Breaking the ice: Lemieux, Crosby become first people to skate at Consol Energy Center

For years, the Pittsburgh Penguins enjoyed the increasingly rare advantage of playing at home in an old arena. Rather than playing in a sterile*, impersonal new megadome the team played in crusty old Mellon Arena. As you may know, starting next season, that will change as the Penguins open the arena that Mario Lemieux, Sidney Crosby and Evgeni Malkin built: the Consol Energy Center.

* – Of course, judging from recent health code reports about the Verizon Center and other crummy concession stand situations, “sterile” isn’t such a bad description.

The team had video and a story about Lemieux and Crosby being the first two people to ever skate at the soon-to-be-opened palace. Before I get into some of the details from the story, check out the footage.

Two of the more hockey-relevant details regard the pros and cons of having a new building versus an old one.

One of the common issues with having an old barn is that there are some “bad seats” in the house while new arenas typically are designed to shoot down that problem. Lemieux raved about the sight lines in that article.

On the other hand, old arenas are known for having more charm than their fancier, newer counterparts. Both Lemieux and Crosby said that the seats are pretty close to the ice, though.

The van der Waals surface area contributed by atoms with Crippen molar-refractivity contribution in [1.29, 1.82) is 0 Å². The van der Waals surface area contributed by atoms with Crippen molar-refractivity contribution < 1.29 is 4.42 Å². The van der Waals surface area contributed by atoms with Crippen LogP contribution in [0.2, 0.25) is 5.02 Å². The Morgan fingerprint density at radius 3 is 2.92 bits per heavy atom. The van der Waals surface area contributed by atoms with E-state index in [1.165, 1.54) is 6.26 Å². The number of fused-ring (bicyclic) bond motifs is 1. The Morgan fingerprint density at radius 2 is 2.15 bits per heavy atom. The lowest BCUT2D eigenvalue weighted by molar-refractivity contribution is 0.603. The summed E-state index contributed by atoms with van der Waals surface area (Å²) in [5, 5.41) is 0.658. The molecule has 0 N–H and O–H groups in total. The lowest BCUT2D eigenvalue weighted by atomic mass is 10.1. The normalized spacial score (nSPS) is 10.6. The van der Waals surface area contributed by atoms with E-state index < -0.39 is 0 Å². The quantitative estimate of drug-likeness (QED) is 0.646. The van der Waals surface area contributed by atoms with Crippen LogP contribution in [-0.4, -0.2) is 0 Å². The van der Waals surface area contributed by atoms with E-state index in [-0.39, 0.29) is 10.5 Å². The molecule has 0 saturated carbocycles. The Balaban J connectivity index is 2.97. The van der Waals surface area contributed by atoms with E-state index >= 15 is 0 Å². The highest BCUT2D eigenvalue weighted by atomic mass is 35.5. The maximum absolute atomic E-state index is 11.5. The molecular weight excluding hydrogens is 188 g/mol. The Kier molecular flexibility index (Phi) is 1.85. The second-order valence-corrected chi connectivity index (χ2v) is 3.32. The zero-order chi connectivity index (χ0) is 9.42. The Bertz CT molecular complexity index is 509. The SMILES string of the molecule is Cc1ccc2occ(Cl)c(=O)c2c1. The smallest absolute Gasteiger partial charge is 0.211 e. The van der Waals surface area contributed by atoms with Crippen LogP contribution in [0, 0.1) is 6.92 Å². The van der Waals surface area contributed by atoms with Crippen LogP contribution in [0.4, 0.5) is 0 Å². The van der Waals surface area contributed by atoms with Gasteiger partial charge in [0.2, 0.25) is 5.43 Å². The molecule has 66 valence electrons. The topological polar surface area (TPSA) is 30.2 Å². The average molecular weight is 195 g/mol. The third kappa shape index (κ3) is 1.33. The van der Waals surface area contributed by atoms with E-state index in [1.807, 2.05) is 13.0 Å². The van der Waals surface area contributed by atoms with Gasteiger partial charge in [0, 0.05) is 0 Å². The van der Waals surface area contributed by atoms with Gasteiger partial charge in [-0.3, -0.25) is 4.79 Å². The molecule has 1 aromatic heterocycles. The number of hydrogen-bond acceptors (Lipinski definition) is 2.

“We felt that the seats were pretty close to the ice and that should be great for the atmosphere of the building,” Lemieux said. “We thought that it was going to be great for the fans being so close to the ice. And we also talked about how beautiful the building looked.”

Besides how beautiful the arena looked from ice level, and much like Lemieux, Crosby was also blown away by how close the fans are going to be to the action.

“On the ice I just liked looking around at the building,” Crosby said. “It is first class all the way. When you are out there the stands and the suites seem like they are really close to the ice. That intimacy is something that we had at the Mellon, and I think we brought it here.”

For nostalgic fans, it’s always sad to see an old arena go. Even if the seats are cramped, the bathrooms are decrepit and the place is falling apart. Yet, if Crosby and Lemieux are correct, the Consol Energy Center might provide the best of both worlds – the bells and whistles of a profitable new arena plus the intimacy of an older design. We’ll wait and see, because chances are, they’ll get to test drive it in the playoffs soon enough.

Scroll Down For:

    Predators first-rounder Tolvanen becomes youngest to score hat trick in KHL

    Getty
    Leave a comment

    Talk about making a great first impression.

    Nashville Predators prospect Eeli Tolvanen became the youngest KHL player to score a hat trick while adding an assist in his debut for Jokerit against Dinamo Minsk.

    Tolvanen turned 18 in April. It’s ludicrously early, but with a night like this, people are already wondering if the forward was a steal; the Predators nabbed him with the 30th pick of the 2017 NHL Draft.

    Here’s some footage of his performance:

    If that Jokerit debut is any indication, he could have a special season, especially for an 18-year-old in the KHL.

    A scouting report from Pension Plan Puppets touted Tolvanen’s shot as the best in the 2017 draft, and they believed he could be one of the big steals. And that was if he ended up landing in the teens, let alone No. 30.

    BREAKING: Predators GM David Poile and his staff know what they’re doing.

    Hextall deserves to see Flyers rebuild through

    Getty
    5 Comments

    This post is part of Flyers day at PHT…